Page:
AbstractMotivationMultiple sequence alignment (MSA) is important and challenging problem of computational biology. Most of the existing methods can only provide a short length multiple alignments in an acceptable time. Nevertheless, when the researchers confront the genome size in the multiple alignments, the process has required a huge processing space/time. Accordingly, using the method that can align genome size rapidly and precisely has a great effect, especially on the analysis of the very long alignments. Herein, we have proposed an efficient method, called FAME, which vertically divides sequences from the places that they have common areas; then they are arranged in consecutive order. Then these common areas are shifted and placed under each other, and the subsequences between them are aligned using any existing MSA tool.ResultsThe results demonstrate that the combination of FAME and the MSA methods and deploying minimizer are capable to be executed on personal computer and finely align long length sequences with much higher sum-of-pair (SP) score compared to the standalone MSA tools. As we select genomic datasets with longer length, the SP score of the combinatorial methods is gradually improved. The calculated computational complexity of methods supports the results in a way that combining FAME and the MSA tools leads to at least four times faster execution on the datasets.AvailabilityThe source code and all datasets and run-parameters are accessible free on http://github.com/naznoosh/msa.
Categories: Bioinformatics Trends

κ-helix and the helical lock and key model: A pivotal way of looking at polyproline II

Bioinformatics Oxford Journals - Sat, 14/03/2020 - 5:30am
AbstractMotivationPolyproline II (PPII) is a common conformation, comparable to α-helix and β-sheet and is a candidate for being the most prevalent secondary structure. PPII, recently termed with a more generic name – κ-helix, adopts a left-handed structure with 3-fold rotational symmetry. Lately, a new type of binding mechanism – the helical lock and key model was introduced in SH3-domain complexes, where the interaction is characterized by a sliding helical pattern. However, whether this binding mechanism is unique only to SH3 domains is unreported.ResultsHere, we show that the helical binding pattern is a universal feature of the κ-helix conformation, present within all the major target families - SH3, WW, profilin, MHC-II, EVH1, and GYF domains. Based on a geometric analysis of 255 experimentally solved structures, we found that they are characterized by a distinctive rotational angle along the helical axis. Furthermore, we found that the range of helical pitch varies between different protein domains or peptide orientations and that the interaction is also represented by a rotational displacement mimicking helical motion. The discovery of rotational interactions as a mechanism, reveals a new dimension in the realm of protein-protein interactions, which introduces a new layer of information encoded by the helical conformation. Due to the extensive involvement of the conformation in functional interactions, we anticipate our model to expand the current molecular understanding of the relationship between protein structure and function.AvailabilityWe have implemented the proposed methods in an R package freely available at https://github.com/Grantlab/bio3dSupplementary informationSupplementary dataSupplementary data are available at Bioinformatics online.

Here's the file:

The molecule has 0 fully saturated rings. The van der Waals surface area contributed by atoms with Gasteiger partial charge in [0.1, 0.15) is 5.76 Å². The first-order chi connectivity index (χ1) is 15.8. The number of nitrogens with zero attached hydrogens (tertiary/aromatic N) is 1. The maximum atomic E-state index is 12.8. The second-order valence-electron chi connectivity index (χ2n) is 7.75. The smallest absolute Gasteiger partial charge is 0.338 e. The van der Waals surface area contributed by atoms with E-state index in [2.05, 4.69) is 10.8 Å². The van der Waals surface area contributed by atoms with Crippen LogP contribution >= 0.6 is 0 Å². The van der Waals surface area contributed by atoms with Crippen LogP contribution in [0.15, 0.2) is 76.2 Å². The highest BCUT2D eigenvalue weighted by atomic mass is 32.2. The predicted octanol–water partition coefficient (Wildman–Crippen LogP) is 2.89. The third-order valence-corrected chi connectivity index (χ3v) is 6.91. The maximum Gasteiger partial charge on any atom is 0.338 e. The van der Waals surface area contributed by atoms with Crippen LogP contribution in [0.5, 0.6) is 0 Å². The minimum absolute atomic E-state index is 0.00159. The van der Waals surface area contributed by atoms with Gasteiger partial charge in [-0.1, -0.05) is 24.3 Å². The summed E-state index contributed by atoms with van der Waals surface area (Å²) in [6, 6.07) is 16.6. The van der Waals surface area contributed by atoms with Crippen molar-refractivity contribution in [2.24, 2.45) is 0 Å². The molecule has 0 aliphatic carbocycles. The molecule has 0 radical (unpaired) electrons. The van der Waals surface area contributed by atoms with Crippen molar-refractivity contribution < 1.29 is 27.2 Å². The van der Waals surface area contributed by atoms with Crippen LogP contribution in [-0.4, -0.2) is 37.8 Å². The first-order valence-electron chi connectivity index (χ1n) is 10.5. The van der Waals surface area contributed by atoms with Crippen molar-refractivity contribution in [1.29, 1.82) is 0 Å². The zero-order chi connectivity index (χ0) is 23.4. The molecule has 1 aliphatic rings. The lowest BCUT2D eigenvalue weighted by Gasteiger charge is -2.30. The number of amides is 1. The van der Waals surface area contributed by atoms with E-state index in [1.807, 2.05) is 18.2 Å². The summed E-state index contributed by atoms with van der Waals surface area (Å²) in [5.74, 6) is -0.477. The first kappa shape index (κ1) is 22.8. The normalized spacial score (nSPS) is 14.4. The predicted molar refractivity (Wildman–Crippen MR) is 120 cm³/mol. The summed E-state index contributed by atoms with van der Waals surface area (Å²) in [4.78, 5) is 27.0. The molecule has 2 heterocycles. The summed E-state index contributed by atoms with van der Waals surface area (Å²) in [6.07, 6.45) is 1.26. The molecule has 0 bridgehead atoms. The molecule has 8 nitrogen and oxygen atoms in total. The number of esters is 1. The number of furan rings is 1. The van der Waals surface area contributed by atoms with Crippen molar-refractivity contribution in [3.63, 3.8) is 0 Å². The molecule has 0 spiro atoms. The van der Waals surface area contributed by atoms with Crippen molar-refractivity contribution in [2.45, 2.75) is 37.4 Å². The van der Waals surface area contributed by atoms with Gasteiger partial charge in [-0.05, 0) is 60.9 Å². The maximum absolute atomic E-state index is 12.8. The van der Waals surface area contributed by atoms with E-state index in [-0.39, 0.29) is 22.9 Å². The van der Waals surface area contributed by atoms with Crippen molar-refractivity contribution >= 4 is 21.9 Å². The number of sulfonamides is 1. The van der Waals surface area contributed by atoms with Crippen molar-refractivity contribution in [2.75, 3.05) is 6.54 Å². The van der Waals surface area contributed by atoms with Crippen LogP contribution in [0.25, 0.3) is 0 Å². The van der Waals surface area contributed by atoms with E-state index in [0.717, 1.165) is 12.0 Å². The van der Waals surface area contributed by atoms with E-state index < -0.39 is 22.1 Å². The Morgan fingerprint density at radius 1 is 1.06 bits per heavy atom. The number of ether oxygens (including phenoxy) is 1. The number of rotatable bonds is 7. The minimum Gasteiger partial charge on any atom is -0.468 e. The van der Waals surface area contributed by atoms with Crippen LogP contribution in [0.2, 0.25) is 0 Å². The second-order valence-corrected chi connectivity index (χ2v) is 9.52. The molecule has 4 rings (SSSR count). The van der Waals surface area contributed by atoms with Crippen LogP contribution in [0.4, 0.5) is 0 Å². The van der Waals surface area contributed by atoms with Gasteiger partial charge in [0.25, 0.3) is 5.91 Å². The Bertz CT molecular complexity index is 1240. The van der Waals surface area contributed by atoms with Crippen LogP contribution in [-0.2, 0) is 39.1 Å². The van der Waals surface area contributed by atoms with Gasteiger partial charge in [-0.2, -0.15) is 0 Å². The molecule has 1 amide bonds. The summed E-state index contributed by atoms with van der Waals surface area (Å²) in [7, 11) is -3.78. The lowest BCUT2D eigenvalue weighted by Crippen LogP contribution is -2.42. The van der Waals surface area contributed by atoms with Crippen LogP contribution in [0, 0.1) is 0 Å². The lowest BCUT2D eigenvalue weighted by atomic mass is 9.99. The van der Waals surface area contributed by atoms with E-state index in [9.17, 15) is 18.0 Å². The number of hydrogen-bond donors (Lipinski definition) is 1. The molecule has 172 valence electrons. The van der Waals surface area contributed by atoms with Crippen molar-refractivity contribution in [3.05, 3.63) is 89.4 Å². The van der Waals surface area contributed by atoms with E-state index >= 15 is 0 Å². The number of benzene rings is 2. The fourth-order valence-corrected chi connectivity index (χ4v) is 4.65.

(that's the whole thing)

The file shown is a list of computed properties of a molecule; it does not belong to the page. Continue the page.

Categories: Bioinformatics Trends

primirTSS: An R package for identifying cell-specific microRNA transcription start sites

Bioinformatics Oxford Journals - Sat, 14/03/2020 - 5:30am
AbstractSummaryThe R/Bioconductor package primirTSS is a fast and convenient tool that allows implementation of the analytical method to identify transcription start sites of microRNAs by integrating ChIP-seq data of H3K4me3 and Pol II. It further ensures the precision by employing the conservation score and sequence features. The tool showed a good performance when using H3K4me3 or Pol II Chip-seq data alone as input, which brings convenience to applications where multiple data sets are hard to acquire. This flexible package is provided with both R-programming interfaces as well as graphical web interfaces.AvailabilityprimirTSS is available at: http://bioconductor.org/packages/primirTSS The documentation of the package including an accompanying tutorial was deposited at: https://bioconductor.org/packages/release/bioc/vignettes/primirTSS/inst/doc/primirTSS.htmlSupplementary informationSupplementary DataSupplementary Data are available at Bioinformatics online.
Categories: Bioinformatics Trends